Joe Manchin goes scorched-earth on Biden admin over EV actions boosting China

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Democratic West Virginia Sen. Joe Manchin scorched the Biden administration on Friday after it released federal guidance allowing Chinese companies to exploit taxpayer electric vehicle (EV) tax credits.

Manchin, who chairs the Senate Energy and Natural Resources Committee, said the guidance contravenes the intent of the 2022 Inflation Reduction Act (IRA), which he authored, and that he would both pursue legislation striking the guidance and support any lawsuit challenging it. The Treasury Department guidance opens the door for Chinese firms to continue providing EV battery parts and materials to EVs eligible for credit.

“I remember waiting in line at the gas station in 1974 after the oil embargo, and I can tell you that I do not intend to wait in line for a battery produced in China if I am forced to buy an EV. The United States has never had to rely on foreign adversaries to build our cars and trucks,” Manchin said in his statement Friday. 

“We’ve always been able to make our own transmissions, our own alternators, and our own engines, and I do not understand why President Biden is allowing his administration to now route our essential supply chains through China,” he continued. “The proposed Treasury rules on Foreign Entities of Concern are another example of the Biden administration clearly breaking the law to try to implement a bill that it could not pass.”

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Under the IRA, EVs are prohibited from receiving a $7,500 federal credit if they are assembled with any battery components or critical minerals sourced from a “foreign entity of concern” (FEOC) beginning in 2024 and 2025, respectively. 

The Treasury’s guidance explains that the federal government interprets an FEOC as an entity “incorporated in, headquartered in and operating within” one of the covered nations: China, Russia, North Korea and Iran. The Treasury’s guidance also states that a covered nation’s government is considered an owner of an entity if 25% or more of the entity’s board seats, voting rights or equity interest are controlled by the government.

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While the administration touted the guidance as a win in its efforts to bolster the domestic EV industry and onshore EV production, its definition of an FEOC opens the door for Chinese firms linked to China’s government to take advantage of taxpayer subsidies through indirect means, such as entering into joint ventures and investments, partnerships and licensing deals with companies in the U.S. 

In addition, the Treasury Department created a new multiyear exemption on Friday, saying “non-traceable battery materials (and associated constituent materials) may be excluded from the determination of whether a battery cell is FEOC-compliant.” According to the industry group Alliance for Automotive Innovation, without the exemption, the EV tax credit “may have only existed on paper.”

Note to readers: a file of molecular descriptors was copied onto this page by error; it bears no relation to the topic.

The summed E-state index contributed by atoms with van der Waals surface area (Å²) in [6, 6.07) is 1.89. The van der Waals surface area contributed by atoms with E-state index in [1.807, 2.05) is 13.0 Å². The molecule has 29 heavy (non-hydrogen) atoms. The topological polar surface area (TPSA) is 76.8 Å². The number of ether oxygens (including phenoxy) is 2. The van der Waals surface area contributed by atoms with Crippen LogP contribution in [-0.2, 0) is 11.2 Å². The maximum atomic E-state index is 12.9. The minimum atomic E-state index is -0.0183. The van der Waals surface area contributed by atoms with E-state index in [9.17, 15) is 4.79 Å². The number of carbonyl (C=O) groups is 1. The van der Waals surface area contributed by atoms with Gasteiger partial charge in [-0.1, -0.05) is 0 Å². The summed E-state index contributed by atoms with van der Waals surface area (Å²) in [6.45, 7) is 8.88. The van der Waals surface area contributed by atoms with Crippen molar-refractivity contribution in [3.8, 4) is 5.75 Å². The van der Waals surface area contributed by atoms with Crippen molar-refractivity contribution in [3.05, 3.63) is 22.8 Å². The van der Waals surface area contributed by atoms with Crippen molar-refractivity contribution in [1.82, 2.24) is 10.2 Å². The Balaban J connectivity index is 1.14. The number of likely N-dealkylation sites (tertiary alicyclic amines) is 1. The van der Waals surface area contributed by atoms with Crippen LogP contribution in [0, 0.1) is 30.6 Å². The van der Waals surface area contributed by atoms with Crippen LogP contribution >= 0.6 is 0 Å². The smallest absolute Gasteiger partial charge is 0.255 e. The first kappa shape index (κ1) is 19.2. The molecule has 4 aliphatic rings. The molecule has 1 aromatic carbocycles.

“The Inflation Reduction Act clearly states that consumer vehicles are ineligible for tax credits if ‘any of the applicable critical minerals contained in the battery’ come from China or other foreign adversaries after 2024,” Manchin added. “But this administration is, yet again, trying to find workarounds and delays that leave the door wide open for China to benefit off the backs of American taxpayers.” 

“The Inflation Reduction Act is a once-in-a-lifetime opportunity to onshore our supply chains and invest in American workers,” he said. “I will take every avenue and opportunity to reverse this unlawful, shameful proposed rule and protect our energy security, that includes pushing the Treasury Department to make revisions, pursuing a Congressional Review Act resolution and supporting any lawsuit against the rule.”

China currently dominates the EV supply chain, a hurdle to President Biden’s goal to quickly transition the U.S. transportation sector to EVs while increasing the number of U.S. auto industry jobs. Biden set a goal shortly after taking office of ensuring 50% of car purchases are electric by 2030, and his administration has since pursued aggressive regulations targeting future gas-powered cars. 

According to the International Energy Agency, China produces about 75% of all lithium-ion batteries, a key component of EVs, worldwide. The nation also boasts 70% of production capacity for cathodes and 85% for anodes, two key parts of such batteries. 

In addition, more than 50% of lithium, cobalt and graphite processing and refining capacity is located in China, the data showed. Those three critical minerals, in addition to copper and nickel, are vital for EV batteries and other green energy technologies. Chinese investment firms have also been aggressive in purchasing stakes in African mines in recent years to ensure a firm control over mineral production.

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